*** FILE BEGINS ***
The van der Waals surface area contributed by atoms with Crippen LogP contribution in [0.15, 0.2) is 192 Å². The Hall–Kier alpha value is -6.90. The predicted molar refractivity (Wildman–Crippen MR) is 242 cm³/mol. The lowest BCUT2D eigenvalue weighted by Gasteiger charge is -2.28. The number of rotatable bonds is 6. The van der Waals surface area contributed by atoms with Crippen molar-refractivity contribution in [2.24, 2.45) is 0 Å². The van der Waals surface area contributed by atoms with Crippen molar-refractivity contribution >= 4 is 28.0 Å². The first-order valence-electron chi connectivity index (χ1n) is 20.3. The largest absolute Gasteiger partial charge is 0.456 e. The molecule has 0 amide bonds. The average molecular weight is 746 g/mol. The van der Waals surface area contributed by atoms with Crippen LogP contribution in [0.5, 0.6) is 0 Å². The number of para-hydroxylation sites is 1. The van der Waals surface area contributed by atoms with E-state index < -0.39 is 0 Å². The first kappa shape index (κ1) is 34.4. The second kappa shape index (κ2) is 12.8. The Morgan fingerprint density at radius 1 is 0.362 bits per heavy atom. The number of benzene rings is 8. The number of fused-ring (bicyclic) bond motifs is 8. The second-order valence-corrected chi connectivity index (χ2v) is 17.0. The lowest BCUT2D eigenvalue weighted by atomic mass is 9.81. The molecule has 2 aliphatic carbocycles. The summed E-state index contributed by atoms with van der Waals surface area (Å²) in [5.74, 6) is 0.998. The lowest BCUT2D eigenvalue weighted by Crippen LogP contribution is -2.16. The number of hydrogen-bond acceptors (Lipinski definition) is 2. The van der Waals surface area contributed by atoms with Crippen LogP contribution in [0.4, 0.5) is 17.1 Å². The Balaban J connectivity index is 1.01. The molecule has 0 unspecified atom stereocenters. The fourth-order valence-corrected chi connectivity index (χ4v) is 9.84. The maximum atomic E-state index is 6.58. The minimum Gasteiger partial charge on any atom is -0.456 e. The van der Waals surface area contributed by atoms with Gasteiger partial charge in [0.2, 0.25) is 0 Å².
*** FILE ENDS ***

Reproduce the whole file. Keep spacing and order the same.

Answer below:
The van der Waals surface area contributed by atoms with Crippen LogP contribution in [0.15, 0.2) is 192 Å². The Hall–Kier alpha value is -6.90. The predicted molar refractivity (Wildman–Crippen MR) is 242 cm³/mol. The lowest BCUT2D eigenvalue weighted by Gasteiger charge is -2.28. The number of rotatable bonds is 6. The van der Waals surface area contributed by atoms with Crippen molar-refractivity contribution in [2.24, 2.45) is 0 Å². The van der Waals surface area contributed by atoms with Crippen molar-refractivity contribution >= 4 is 28.0 Å². The first-order valence-electron chi connectivity index (χ1n) is 20.3. The largest absolute Gasteiger partial charge is 0.456 e. The molecule has 0 amide bonds. The average molecular weight is 746 g/mol. The van der Waals surface area contributed by atoms with Crippen LogP contribution in [0.5, 0.6) is 0 Å². The number of para-hydroxylation sites is 1. The van der Waals surface area contributed by atoms with E-state index < -0.39 is 0 Å². The first kappa shape index (κ1) is 34.4. The second kappa shape index (κ2) is 12.8. The Morgan fingerprint density at radius 1 is 0.362 bits per heavy atom. The number of benzene rings is 8. The number of fused-ring (bicyclic) bond motifs is 8. The second-order valence-corrected chi connectivity index (χ2v) is 17.0. The lowest BCUT2D eigenvalue weighted by atomic mass is 9.81. The molecule has 2 aliphatic carbocycles. The summed E-state index contributed by atoms with van der Waals surface area (Å²) in [5.74, 6) is 0.998. The lowest BCUT2D eigenvalue weighted by Crippen LogP contribution is -2.16. The number of hydrogen-bond acceptors (Lipinski definition) is 2. The van der Waals surface area contributed by atoms with Crippen LogP contribution in [0.4, 0.5) is 17.1 Å². The Balaban J connectivity index is 1.01. The molecule has 0 unspecified atom stereocenters. The fourth-order valence-corrected chi connectivity index (χ4v) is 9.84. The maximum atomic E-state index is 6.58. The minimum Gasteiger partial charge on any atom is -0.456 e. The van der Waals surface area contributed by atoms with Gasteiger partial charge in [0.2, 0.25) is 0 Å².